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"Science Fiction" means—to us—everything found in the science fiction section of a bookstore, or at a science fiction convention, or amongst the winners of the Hugo awards given by the World Science Fiction Society. This includes the genres of science fiction (or sci-fi), fantasy, slipstream, alternative history, and even stories with lighter speculative elements. We hope you enjoy the broad range that SF has to offer.


William R.D. Wood lives with his wife and children in Virginia's Shenandoah Valley in an old farmhouse turned backwards to the road. His work has appeared in Nature, Tales to Terrify and Alien Invasion Short Stories. Visit his website at WilliamRDWood.com.

****Editor's warning: Dark, adult tale. ****
Jacob held Becca so she could see out of the dusty basement window. She'd have just climbed onto the back of the ratty old family room couch if he hadn't. She was a stubborn little thing.
A cloud of cancer fibers drifted across the yard outside like spider silk. Some were inches long, some longer than that, but most were dust. Sunlight tangled inside them, splitting into tiny rainbows that danced in the air.
The swarms had been getting thicker and heavier every day. He'd been praying they'd thin out but prayers hadn't worked this time, either. Thicker and heavier every day. Heavier than the tiny pill bottle he'd slipped into his pocket just before Becca woke from her nap.
"Daddy, do you see the one that got Mommy?"
"No, honey, these are a different kind. Mommy... was already sick before they got here."
He had trouble talking about her. Becca talked about her constantly though, with endless matter-of-fact details only a four-year-old can deliver.
A cancer bumped against the outside of the window with a squeak, leaving a scratch.
"You know that Mommy really loved you, right?"
"Kitty!" Becca bounced in his arms, pointing out of the window.
A calico readied to spring from the bushes by the swing set. Had it seen them in the window? Did it think they could feed it, hold it, save it somehow?
"Let her in, Daddy, let her in."
Jacob turned his body, lowering Becca.
The calico darted from cover. A long strand responded, sparkling and twisting in the air. Momentum carried the cat six, maybe ten feet before she tumbled apart like a wad of wet dishrags.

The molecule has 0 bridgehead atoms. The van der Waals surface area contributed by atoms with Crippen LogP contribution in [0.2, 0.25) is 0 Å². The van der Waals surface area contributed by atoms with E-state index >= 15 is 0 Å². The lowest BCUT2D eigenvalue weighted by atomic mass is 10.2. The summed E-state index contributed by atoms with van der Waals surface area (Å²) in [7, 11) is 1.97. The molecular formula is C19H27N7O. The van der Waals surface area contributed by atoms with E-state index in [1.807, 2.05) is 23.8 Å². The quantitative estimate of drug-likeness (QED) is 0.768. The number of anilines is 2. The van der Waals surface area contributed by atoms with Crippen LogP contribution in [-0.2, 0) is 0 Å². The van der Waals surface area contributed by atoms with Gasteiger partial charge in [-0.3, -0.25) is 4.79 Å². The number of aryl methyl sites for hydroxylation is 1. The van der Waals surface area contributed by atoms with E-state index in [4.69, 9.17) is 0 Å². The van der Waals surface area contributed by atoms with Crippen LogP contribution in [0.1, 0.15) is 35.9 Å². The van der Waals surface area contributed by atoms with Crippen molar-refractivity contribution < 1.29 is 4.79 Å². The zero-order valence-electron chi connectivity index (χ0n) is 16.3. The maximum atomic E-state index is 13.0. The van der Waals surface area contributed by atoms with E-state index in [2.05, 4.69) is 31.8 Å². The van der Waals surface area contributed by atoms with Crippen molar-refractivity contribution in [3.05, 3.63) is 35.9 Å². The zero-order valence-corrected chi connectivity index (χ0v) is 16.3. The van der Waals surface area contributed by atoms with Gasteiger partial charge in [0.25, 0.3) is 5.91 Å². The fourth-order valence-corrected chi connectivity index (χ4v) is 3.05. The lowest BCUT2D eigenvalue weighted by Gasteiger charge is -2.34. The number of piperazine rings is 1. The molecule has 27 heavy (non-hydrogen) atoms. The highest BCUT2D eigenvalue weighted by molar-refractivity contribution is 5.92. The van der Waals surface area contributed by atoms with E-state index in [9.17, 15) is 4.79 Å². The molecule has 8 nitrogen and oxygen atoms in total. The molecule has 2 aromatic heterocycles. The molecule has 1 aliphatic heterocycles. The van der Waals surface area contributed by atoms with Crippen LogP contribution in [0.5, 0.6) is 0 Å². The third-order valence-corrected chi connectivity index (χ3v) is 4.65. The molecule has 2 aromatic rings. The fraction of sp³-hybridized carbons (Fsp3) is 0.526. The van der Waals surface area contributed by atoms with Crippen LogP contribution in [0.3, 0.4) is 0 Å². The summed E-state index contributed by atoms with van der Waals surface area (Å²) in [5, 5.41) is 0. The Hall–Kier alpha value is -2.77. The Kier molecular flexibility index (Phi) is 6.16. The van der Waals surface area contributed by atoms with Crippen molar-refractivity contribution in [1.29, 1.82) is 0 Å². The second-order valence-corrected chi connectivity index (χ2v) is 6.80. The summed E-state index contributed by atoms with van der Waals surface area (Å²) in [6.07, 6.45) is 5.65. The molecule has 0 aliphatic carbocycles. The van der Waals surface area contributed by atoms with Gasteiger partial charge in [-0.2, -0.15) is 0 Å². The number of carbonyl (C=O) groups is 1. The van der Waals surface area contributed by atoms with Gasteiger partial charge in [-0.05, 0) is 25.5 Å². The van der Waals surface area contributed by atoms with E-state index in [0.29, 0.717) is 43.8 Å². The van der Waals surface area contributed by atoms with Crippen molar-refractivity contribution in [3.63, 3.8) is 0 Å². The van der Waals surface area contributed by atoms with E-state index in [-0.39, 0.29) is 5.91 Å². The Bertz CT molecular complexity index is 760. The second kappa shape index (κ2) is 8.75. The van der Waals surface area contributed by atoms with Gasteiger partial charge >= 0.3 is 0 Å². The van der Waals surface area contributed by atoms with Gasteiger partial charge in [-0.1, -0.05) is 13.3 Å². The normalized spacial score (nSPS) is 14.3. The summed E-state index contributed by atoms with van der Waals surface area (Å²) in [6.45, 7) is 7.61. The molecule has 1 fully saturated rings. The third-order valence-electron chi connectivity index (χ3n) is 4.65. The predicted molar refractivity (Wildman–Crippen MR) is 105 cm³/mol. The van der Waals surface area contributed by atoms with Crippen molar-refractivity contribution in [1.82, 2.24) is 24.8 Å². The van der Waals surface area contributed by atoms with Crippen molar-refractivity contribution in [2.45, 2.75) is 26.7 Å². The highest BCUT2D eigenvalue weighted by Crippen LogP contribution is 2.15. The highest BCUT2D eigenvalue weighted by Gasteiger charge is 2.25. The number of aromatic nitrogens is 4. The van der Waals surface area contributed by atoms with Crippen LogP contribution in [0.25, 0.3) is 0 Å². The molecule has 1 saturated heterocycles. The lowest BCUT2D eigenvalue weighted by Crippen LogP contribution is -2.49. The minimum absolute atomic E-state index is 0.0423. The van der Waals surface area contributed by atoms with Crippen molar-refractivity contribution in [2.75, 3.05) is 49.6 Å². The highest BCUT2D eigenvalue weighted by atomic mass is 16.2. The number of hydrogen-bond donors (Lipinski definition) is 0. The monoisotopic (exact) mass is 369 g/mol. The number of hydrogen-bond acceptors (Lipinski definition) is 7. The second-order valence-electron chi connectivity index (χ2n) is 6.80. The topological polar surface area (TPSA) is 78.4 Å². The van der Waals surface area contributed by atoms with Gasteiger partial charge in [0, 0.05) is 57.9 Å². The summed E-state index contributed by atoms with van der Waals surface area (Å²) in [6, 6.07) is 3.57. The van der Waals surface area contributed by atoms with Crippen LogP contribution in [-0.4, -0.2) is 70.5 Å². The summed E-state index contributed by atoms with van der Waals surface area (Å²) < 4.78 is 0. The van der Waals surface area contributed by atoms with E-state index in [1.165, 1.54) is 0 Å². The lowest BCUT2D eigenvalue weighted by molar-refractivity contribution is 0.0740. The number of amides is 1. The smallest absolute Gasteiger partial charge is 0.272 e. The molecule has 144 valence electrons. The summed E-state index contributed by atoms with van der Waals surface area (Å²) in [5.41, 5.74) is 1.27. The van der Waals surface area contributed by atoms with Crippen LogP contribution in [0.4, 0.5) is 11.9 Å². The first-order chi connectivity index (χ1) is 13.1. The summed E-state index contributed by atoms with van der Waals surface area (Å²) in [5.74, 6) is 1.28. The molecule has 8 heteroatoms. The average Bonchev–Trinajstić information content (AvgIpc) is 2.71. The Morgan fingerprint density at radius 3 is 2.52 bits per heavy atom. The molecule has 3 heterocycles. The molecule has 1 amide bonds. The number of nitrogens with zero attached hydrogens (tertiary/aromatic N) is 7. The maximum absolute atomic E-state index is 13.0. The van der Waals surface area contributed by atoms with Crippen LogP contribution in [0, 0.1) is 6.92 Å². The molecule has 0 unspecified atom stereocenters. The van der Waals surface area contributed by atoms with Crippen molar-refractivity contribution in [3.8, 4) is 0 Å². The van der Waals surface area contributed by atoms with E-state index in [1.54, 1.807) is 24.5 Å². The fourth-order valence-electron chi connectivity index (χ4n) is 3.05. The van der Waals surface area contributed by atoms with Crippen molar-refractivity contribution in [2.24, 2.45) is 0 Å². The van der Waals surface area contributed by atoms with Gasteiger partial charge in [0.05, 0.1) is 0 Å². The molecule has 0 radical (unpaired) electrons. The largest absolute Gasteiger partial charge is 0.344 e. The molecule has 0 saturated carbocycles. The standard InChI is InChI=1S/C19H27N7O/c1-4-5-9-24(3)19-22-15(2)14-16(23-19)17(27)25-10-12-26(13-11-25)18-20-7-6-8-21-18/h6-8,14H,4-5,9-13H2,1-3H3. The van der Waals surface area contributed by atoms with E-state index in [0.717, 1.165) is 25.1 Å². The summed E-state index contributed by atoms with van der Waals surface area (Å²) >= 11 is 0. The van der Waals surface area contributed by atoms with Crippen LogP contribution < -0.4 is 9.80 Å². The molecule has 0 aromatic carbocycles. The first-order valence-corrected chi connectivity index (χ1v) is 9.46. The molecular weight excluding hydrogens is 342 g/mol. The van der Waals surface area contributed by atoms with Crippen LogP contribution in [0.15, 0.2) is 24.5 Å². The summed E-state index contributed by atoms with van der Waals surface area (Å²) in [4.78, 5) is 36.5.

Dust motes nicked at fur as the cat writhed, swatting at the air. The cloud crossing the yard convulsed, redirecting like a slow-motion flock of starlings.
Jacob pulled the curtain. She'd be gone in a minute. Two tops. The bottle in his pocket felt like an anchor. Today had to be the day. He couldn't keep pretending. "Too late," he said.
Becca's lip quivered.
"No, no, honey." He sat her on the couch. "Too late for the cancers. The kitty was way too fast for them. She totally got away."
Jacob nodded. The weight of the bottle moved from his pocket to his chest.
"Cookies," said Becca, squirming down and running for the shelf in the corner.
A calendar, half covered in exes, hung on the wall beside the family photo from last year. Sarah's cheeks had already been hollow. Stacks of canned and dry foods lined the shelves to both sides, enough for weeks, maybe months.
A single pack of Oreos sat on the top shelf beside the lock box, where Becca couldn't normally see.
She sang as she jumped, arms stretching high in front of the shelf. "Cookie Day, cookie day, cookie day!"
Behind the curtain, cancers squeaked, scratching at the glass. Everyone picks their own, sooner or later.
He slid the bottle from his pocket and placed it by the lock box.
He had a promise to keep. But not today.
Today was Cookie Day.
The End
This story was first published on Monday, October 21st, 2019

Author Comments

Most of my stories begin with an image, or a moment, something I often carry for a long while before it connects with some other beastie. "Rainbows" began with my youngest daughter looking out of a similar basement window when she was very small and the world outside was way bigger than either of us ever imagined.

- William R.D, Wood
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